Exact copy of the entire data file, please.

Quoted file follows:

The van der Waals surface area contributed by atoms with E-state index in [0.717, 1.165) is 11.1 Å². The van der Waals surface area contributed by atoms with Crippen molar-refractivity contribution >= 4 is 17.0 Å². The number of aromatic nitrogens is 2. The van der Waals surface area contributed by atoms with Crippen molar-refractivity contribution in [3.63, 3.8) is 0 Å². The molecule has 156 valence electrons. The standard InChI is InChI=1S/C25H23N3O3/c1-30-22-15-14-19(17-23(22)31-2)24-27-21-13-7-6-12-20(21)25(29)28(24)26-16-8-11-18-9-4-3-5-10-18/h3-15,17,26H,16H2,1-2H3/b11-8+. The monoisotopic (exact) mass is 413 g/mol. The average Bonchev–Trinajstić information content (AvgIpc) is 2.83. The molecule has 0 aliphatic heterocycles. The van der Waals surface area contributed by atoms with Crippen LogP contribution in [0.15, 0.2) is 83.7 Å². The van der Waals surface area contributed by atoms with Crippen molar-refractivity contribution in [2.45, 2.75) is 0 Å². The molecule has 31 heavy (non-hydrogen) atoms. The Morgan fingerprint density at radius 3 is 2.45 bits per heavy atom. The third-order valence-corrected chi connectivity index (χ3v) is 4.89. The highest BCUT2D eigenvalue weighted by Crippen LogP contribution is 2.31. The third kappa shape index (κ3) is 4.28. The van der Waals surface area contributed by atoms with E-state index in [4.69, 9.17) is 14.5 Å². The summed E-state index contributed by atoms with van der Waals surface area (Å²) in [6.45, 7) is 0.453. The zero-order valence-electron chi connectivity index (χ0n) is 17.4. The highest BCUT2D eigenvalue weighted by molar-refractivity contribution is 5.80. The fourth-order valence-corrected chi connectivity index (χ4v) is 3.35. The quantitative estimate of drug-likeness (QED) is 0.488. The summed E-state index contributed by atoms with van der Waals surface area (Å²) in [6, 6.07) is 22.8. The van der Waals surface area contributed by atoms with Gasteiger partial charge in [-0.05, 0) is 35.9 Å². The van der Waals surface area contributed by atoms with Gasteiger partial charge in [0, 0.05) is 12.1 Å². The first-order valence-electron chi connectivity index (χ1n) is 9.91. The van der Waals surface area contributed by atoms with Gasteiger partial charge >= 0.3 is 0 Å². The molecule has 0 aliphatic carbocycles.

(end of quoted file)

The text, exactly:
The van der Waals surface area contributed by atoms with E-state index in [0.717, 1.165) is 11.1 Å². The van der Waals surface area contributed by atoms with Crippen molar-refractivity contribution >= 4 is 17.0 Å². The number of aromatic nitrogens is 2. The van der Waals surface area contributed by atoms with Crippen molar-refractivity contribution in [3.63, 3.8) is 0 Å². The molecule has 156 valence electrons. The standard InChI is InChI=1S/C25H23N3O3/c1-30-22-15-14-19(17-23(22)31-2)24-27-21-13-7-6-12-20(21)25(29)28(24)26-16-8-11-18-9-4-3-5-10-18/h3-15,17,26H,16H2,1-2H3/b11-8+. The monoisotopic (exact) mass is 413 g/mol. The average Bonchev–Trinajstić information content (AvgIpc) is 2.83. The molecule has 0 aliphatic heterocycles. The van der Waals surface area contributed by atoms with Crippen LogP contribution in [0.15, 0.2) is 83.7 Å². The van der Waals surface area contributed by atoms with Crippen molar-refractivity contribution in [2.45, 2.75) is 0 Å². The molecule has 31 heavy (non-hydrogen) atoms. The Morgan fingerprint density at radius 3 is 2.45 bits per heavy atom. The third-order valence-corrected chi connectivity index (χ3v) is 4.89. The highest BCUT2D eigenvalue weighted by Crippen LogP contribution is 2.31. The third kappa shape index (κ3) is 4.28. The van der Waals surface area contributed by atoms with E-state index in [4.69, 9.17) is 14.5 Å². The summed E-state index contributed by atoms with van der Waals surface area (Å²) in [6.45, 7) is 0.453. The zero-order valence-electron chi connectivity index (χ0n) is 17.4. The highest BCUT2D eigenvalue weighted by molar-refractivity contribution is 5.80. The fourth-order valence-corrected chi connectivity index (χ4v) is 3.35. The quantitative estimate of drug-likeness (QED) is 0.488. The summed E-state index contributed by atoms with van der Waals surface area (Å²) in [6, 6.07) is 22.8. The van der Waals surface area contributed by atoms with Gasteiger partial charge in [-0.05, 0) is 35.9 Å². The van der Waals surface area contributed by atoms with Gasteiger partial charge in [0, 0.05) is 12.1 Å². The first-order valence-electron chi connectivity index (χ1n) is 9.91. The van der Waals surface area contributed by atoms with Gasteiger partial charge >= 0.3 is 0 Å². The molecule has 0 aliphatic carbocycles.